X-Rx Completes Early Studies on X-165 for Potential IPF Treatment, Supporting IND Application

X-Rx Completes Early Studies on X-165 for Potential IPF Treatment, Supporting IND Application
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Studies supporting an investigational new drug (IND) application for X-165, a potential candidate for the treatment of idiopathic pulmonary fibrosis (IPF) and other fibrotic disorders, have been completed, X-Rx recently announced.

According to the U.S. Food and Drug Administration, an IND application permits the manufacturer to transport the new drug across states for early-stage clinical testing without approved marketing rights. Preclinical data evaluating the product’s safety and toxicity are crucial in submitting a successful IND.

“With X-165, the most advanced asset in our internal portfolio, we have the exciting opportunity to bring forward an anti-fibrotic therapy that could add to current standard of care in a number of conditions, like IPF, where the unmet medical need is high and fibrosis is a key component of the pathophysiology,” Christelle Huguet, PhD, chief scientific officer of X-Rx, said in the press release.

X-165 is a small molecule that binds and inhibits the enzyme autotaxin. Autotaxin is responsible for the production of lysophosphatidic acid, a lipid (fat) molecule that promotes the synthesis of pro-inflammatory molecules.

High levels of autotaxin have been reported in IPF lungs. By binding to autotaxin, X-165 could block the production of lysophosphatidic acid, and potentially curb inflammation and tissue scarring, the characteristic symptoms of many fibrotic conditions including IPF.

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X-165 was discovered using the DNA-encoded drug discovery platform, DEX, developed by X-Chem Pharmaceuticals. This drug discovery platform includes a large library of molecules that have a DNA tag attached to them, and it enables highly selective identification of a cluster of lead molecules that bind to a target of interest, in this case autotaxin. Once bound, DNA sequencing methods are used to detect the small molecules.

Following the identification of the cluster, an optimization strategy is adopted to narrow down the leads, which can then be tested in several assays for their functionality.

Using this platform, X-165 was identified in an advanced screening trial containing more than 100 billion other molecules. It was narrowed down from among 150 other molecules with similar chemical structure (analogs), and its the activity was confirmed in conventional assays.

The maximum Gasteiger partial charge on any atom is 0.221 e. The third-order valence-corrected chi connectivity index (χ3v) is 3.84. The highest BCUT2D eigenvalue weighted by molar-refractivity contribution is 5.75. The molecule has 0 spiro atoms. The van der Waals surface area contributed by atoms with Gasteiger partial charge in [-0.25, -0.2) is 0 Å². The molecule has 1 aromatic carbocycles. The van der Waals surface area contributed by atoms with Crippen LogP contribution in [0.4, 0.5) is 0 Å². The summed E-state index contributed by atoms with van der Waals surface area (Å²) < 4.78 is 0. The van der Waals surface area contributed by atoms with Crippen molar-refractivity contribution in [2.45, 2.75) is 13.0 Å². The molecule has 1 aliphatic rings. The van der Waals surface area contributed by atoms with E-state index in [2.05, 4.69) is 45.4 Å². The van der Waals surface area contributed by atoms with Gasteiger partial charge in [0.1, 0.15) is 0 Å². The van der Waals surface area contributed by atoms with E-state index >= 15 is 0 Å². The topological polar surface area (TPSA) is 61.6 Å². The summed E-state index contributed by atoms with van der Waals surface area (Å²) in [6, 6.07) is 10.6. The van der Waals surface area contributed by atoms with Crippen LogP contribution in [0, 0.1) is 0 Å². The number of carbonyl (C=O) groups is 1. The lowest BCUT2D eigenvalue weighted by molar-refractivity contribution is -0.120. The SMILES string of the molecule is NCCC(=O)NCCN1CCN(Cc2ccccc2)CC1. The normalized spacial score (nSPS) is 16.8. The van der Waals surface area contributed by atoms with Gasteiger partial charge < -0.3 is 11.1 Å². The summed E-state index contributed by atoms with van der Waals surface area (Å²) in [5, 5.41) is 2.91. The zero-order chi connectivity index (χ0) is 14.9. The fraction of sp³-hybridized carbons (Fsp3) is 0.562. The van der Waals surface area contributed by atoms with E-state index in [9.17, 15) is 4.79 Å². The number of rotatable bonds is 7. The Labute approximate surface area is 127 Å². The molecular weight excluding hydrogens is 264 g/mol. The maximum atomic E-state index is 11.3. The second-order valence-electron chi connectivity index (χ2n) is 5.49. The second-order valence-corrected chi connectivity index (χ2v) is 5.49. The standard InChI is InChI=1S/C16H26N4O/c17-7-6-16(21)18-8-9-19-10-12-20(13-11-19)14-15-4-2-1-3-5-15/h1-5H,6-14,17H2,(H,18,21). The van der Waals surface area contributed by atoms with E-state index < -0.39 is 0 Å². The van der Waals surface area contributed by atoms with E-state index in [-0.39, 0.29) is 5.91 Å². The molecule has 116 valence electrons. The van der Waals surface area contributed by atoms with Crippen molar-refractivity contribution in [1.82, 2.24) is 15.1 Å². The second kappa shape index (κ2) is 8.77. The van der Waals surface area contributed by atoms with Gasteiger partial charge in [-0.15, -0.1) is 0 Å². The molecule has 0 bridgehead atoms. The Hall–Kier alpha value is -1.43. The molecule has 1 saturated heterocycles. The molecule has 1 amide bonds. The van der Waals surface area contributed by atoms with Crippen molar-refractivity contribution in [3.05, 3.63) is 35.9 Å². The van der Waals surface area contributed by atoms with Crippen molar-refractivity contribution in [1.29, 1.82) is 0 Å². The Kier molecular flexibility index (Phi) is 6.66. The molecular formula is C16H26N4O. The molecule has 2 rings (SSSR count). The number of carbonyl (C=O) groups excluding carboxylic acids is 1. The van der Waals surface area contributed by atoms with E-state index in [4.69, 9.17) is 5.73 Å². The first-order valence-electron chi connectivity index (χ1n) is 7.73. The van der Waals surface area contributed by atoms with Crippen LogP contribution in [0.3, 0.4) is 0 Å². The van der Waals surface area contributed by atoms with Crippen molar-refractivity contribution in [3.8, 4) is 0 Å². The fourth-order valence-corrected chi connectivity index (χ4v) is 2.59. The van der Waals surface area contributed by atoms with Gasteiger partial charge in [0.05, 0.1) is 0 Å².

According to the company, X-165 strongly inhibits autotaxin, and showed encouraging results as an oral treatment in preclinical models of IPF compared with other analogous molecules.

Additional studies have also been completed on X-165 that will contribute to its IND application, the company said.

Vijaya Iyer is a freelance science writer for BioNews Services. She has contributed content to their several disease-specific websites, including cystic fibrosis, multiple sclerosis, muscular dystrophy, among others. She holds a PhD in Microbiology from Kansas State University, where her research focused on molecular biology, bacterial interactions, metabolism, and animal models to study bacterial infections. Following the completion of her PhD, Dr. Iyer went on to complete three postdoctoral fellowships at Kansas State University, University of Miami and Temple University. She joined BioNews Services to utilize her scientific background and writing skills to help patients and caregivers remain abreast with important scientific breakthroughs.
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Vijaya Iyer is a freelance science writer for BioNews Services. She has contributed content to their several disease-specific websites, including cystic fibrosis, multiple sclerosis, muscular dystrophy, among others. She holds a PhD in Microbiology from Kansas State University, where her research focused on molecular biology, bacterial interactions, metabolism, and animal models to study bacterial infections. Following the completion of her PhD, Dr. Iyer went on to complete three postdoctoral fellowships at Kansas State University, University of Miami and Temple University. She joined BioNews Services to utilize her scientific background and writing skills to help patients and caregivers remain abreast with important scientific breakthroughs.
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